In modern times, the practice of killing female babies in Tamil Nadu was first brought to the attention of the country by two expose articles - one which appeared in the Tamil biweekly Junior Vikatan in December 1985 and the other in India Today in June 1986.

In the former, the journalist was passing by a village and a stray conversation led to an old woman being drawn into a discussion about new-born girls when she remarked in a give-away, abruptly terminated one-liner, “In our parts, if girls are born one after the other, they (her parents) make their hearts (as hard as) stone and...”.

Only after much prodding and reluctant discourse did the case (with identity of the interviewee concealed) make the headlines and much media hype followed. The result was that infanticide activities went underground.

In a case reported in January 1994, a field worker found that a healthy 3.5 kilo baby girl discharged from the hospital had disappeared on a subsequent visit to the child’s home. Lodging of a report, apprehension of the mother and exhumation - from the front yard - of the infant’s body followed, leading to forensic reports suggesting manual strangulation.

Often elder women or mothers-in-law commit the actual act, almost always within the first week of birth. In a conundrum of embarrassing coincidences for the government, SAARC (South Asian Association for Regional Co-operation) declared 1990 as the Year of the Girl Child and 1991-2000 as her Decade too, at a time when a woman was the Chief Minister of Tamil Nadu.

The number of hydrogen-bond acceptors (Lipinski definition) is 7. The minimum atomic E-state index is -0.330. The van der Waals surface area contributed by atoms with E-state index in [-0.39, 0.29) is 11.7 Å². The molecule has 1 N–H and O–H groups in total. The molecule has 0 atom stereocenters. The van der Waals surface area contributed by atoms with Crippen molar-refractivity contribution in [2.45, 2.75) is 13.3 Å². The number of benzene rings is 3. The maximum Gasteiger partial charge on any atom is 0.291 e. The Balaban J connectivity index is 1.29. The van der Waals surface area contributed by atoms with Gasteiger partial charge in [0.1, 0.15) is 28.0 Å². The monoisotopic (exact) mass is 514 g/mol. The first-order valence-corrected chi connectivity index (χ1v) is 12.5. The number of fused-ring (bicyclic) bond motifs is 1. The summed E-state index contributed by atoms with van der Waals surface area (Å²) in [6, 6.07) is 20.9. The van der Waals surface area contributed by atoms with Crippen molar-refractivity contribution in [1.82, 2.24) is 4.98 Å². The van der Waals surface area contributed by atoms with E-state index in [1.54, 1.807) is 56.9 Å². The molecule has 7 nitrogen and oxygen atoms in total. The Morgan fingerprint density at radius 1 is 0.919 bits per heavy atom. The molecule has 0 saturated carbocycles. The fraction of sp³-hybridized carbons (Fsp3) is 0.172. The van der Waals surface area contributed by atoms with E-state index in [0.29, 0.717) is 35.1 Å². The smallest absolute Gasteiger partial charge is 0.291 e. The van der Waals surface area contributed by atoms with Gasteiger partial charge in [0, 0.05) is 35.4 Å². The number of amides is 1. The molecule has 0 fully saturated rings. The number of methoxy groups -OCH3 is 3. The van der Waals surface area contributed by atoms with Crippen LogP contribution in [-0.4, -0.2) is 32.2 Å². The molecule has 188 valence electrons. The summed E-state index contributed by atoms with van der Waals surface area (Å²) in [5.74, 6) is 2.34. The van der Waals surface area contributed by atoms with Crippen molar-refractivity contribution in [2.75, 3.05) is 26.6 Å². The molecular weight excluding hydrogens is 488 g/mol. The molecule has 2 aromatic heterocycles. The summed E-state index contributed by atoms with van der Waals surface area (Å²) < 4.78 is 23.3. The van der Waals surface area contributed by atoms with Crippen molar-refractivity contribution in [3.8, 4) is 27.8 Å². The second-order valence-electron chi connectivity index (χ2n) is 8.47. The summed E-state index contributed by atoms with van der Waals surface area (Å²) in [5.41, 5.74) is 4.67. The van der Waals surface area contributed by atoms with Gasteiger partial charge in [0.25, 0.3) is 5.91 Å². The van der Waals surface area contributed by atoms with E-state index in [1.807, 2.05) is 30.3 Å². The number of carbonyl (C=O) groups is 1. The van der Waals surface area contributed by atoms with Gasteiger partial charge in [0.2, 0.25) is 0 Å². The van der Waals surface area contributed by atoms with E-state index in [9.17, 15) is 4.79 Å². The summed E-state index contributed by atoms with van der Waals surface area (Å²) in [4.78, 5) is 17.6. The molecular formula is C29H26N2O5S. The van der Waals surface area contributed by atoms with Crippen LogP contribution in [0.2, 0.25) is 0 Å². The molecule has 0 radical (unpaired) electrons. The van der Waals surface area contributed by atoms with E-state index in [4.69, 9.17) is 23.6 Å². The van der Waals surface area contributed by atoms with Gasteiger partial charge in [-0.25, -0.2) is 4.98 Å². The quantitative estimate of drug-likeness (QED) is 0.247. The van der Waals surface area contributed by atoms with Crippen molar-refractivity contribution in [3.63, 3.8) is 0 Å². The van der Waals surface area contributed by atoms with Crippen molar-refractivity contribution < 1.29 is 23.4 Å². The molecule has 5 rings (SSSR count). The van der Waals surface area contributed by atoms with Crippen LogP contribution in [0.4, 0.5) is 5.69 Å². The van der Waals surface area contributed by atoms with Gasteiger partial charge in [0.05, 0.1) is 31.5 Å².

The administration generally ended up being at defensive loggerheads with the media over the “discovery” and critical coverage of what came to be categorized under “Death by Social Causes”. In the Konganapuram Block records of 1990-91, 151 female infant deaths were attributed under this heading, as opposed to the figure of 19 for male babies.

How to Stop It?

Legal action to prevent female feticide/infanticide included the Prenatal Diagnostic Techniques (Regulation and Prevention of Misuse) Act in 1994, which aimed at restricting the uses of technology to detect only genetic abnormalities in the unborn infant. It is worth noting that while the feminist agenda supports the right of a woman to abortion, it draws a clear line when it comes to sex selective abortion, indisputably a gender discriminatory crime.